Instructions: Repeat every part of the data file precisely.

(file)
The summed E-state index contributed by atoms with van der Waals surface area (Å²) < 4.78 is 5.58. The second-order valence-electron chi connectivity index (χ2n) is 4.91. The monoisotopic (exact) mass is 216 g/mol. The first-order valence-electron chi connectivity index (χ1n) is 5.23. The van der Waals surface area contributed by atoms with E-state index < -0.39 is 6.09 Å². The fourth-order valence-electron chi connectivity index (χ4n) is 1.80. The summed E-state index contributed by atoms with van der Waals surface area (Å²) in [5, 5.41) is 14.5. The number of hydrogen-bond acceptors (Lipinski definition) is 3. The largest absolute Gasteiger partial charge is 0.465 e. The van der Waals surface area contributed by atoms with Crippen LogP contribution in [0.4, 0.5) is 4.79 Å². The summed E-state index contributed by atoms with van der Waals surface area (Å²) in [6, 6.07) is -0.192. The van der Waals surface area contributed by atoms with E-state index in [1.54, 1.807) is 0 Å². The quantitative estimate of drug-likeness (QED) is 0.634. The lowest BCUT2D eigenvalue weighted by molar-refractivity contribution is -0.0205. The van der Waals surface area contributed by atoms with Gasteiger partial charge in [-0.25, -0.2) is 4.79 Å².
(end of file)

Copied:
The summed E-state index contributed by atoms with van der Waals surface area (Å²) < 4.78 is 5.58. The second-order valence-electron chi connectivity index (χ2n) is 4.91. The monoisotopic (exact) mass is 216 g/mol. The first-order valence-electron chi connectivity index (χ1n) is 5.23. The van der Waals surface area contributed by atoms with E-state index < -0.39 is 6.09 Å². The fourth-order valence-electron chi connectivity index (χ4n) is 1.80. The summed E-state index contributed by atoms with van der Waals surface area (Å²) in [5, 5.41) is 14.5. The number of hydrogen-bond acceptors (Lipinski definition) is 3. The largest absolute Gasteiger partial charge is 0.465 e. The van der Waals surface area contributed by atoms with Crippen LogP contribution in [0.4, 0.5) is 4.79 Å². The summed E-state index contributed by atoms with van der Waals surface area (Å²) in [6, 6.07) is -0.192. The van der Waals surface area contributed by atoms with E-state index in [1.54, 1.807) is 0 Å². The quantitative estimate of drug-likeness (QED) is 0.634. The lowest BCUT2D eigenvalue weighted by molar-refractivity contribution is -0.0205. The van der Waals surface area contributed by atoms with Gasteiger partial charge in [-0.25, -0.2) is 4.79 Å².